A new report by the U.S. Senate Foreign Relations Committee is issuing a stark warning. The report, commissioned by Sen. Robert Menendez, the senior Democrat on the Committee, warns that the “United States is now on the precipice of losing the future of the cyber domain to China.”
Imagine China’s digital repression extended to the global internet. The idea should send chills down everyone’s spines.
According to the Washington Post, the report describes how China has invested in technology that aids authoritarianism, such as facial recognition software and other surveillance technology.
I have written about this previously, calling the Chinese Communist Party (CCP) a “High-Tech Surveillance State.” Using language surprisingly similar to that from my in-depth 2019 report in Bitter Winter, China’s High-Tech Surveillance State: A “Digital Despotism,” The Post notes how the Senate report describes the CCP’s expanding and draconian digital surveillance.
The Chinese regime is expanding its surveillance “to include the collection of DNA samples, fingerprints, voice samples and blood types in particular from those in the western Xinjiang region…”
In my report, I quoted James Andrew Lewis, at the Center for Strategic and International Studies (CSIS) saying, “[China has] adopted the most pervasive surveillance system in the world…It’s the combination of big data, facial recognition, and pervasive surveillance that’s made it the most intrusive thing that anyone has ever seen.”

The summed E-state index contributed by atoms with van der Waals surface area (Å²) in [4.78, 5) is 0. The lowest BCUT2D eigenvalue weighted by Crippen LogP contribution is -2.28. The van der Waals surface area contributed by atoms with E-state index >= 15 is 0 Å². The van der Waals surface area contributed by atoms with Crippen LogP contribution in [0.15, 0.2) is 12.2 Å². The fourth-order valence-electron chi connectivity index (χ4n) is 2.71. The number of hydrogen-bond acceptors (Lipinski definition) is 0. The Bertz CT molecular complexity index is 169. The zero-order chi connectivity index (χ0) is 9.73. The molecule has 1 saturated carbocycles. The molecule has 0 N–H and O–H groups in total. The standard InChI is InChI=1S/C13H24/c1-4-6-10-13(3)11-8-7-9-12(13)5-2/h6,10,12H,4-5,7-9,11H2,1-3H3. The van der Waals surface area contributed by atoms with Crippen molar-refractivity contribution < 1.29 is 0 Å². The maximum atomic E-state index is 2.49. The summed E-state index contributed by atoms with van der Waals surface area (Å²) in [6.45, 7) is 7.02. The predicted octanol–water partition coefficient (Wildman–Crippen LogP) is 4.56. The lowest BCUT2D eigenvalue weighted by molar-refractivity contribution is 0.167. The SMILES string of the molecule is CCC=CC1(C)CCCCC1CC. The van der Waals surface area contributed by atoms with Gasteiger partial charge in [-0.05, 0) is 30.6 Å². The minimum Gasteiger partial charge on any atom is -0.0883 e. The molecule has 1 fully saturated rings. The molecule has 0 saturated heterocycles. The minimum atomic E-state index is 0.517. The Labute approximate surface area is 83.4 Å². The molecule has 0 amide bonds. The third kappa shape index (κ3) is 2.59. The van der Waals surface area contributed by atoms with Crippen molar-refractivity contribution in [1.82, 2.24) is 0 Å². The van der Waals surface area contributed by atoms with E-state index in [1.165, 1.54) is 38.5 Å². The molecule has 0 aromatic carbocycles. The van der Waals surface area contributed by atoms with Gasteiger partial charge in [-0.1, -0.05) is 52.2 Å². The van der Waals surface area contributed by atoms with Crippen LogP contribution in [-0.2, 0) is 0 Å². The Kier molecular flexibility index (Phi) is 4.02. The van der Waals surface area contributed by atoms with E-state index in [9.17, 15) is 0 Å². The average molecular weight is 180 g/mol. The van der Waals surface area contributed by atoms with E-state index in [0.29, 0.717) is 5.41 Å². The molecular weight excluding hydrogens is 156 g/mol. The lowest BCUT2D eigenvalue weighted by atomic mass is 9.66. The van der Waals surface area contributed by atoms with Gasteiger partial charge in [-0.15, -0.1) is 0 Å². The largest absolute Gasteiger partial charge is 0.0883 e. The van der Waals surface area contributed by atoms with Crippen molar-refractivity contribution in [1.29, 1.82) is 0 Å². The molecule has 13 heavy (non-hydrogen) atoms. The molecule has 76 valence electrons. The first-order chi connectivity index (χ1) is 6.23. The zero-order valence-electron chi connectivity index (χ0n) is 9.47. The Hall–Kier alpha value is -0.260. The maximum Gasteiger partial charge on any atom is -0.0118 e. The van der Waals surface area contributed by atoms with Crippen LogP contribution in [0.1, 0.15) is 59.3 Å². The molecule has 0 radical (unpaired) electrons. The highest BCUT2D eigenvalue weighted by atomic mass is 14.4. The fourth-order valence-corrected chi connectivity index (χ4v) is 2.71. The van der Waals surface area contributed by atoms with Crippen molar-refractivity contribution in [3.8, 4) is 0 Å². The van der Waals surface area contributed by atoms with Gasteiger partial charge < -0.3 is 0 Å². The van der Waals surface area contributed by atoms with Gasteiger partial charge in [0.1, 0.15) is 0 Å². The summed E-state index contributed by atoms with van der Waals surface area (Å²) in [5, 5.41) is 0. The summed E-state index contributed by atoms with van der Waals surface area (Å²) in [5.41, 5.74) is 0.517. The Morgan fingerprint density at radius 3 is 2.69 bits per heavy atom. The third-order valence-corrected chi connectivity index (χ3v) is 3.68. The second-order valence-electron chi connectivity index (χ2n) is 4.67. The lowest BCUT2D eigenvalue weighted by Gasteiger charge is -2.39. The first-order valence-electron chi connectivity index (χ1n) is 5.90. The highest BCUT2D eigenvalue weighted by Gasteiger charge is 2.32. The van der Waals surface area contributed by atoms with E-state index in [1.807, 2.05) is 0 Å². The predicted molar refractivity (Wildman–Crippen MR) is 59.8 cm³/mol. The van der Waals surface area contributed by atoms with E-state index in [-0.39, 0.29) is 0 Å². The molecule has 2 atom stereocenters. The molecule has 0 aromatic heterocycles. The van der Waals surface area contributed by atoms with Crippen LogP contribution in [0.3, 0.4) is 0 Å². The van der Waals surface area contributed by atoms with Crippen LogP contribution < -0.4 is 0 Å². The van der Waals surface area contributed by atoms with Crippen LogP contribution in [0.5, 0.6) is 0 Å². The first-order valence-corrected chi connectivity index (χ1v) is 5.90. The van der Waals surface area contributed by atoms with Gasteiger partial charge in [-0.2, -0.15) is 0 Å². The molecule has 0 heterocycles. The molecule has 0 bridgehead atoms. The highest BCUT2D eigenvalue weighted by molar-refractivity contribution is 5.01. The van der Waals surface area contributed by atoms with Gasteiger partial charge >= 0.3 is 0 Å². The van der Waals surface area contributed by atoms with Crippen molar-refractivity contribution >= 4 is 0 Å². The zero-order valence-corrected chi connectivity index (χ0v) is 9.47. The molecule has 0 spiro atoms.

However, the current fear is how China is exporting its repressive technology and authoritarian model worldwide.
Specifically, the Senate reports states, according to The Post, “If China continues to perfect the tools of digital authoritarianism and is able to effectively implement them both domestically and abroad, then China, not the United States and its allies, will shape the digital environment.”
Most recently, the Post adds, “Beijing passed new national security laws in Hong Kong, which could potentially see the extension of the Chinese surveillance state into one of the freest Internet landscapes in the world.” This has shaken even some of the West’s tech giants, such as Google, Twitter, and Facebook, who critics claim have been far too cozy with the CCP.
What should be done?
Among the recommendations made by the Senate report, according to The Post, is that the U.S. “should aggressively develop alternatives to Chinese 5G technology along with its allies…and create an industry consortium on 5G.” The United States should also actively support NGOs and think tanks worldwide that are fighting to counter-surveillance regimes, says the report.
It is great to see the U.S. Senate highlighting this serious global concern, and as Senator Menendez notes, “There has been a sharp increase in bipartisan interest for Congress to recalibrate our nation’s entire China policy.”
The U.S. should use this new evolving bi-partisan consensus to develop and implement a comprehensive national strategy to counter China’s growing threat to the U.S. and to global freedom.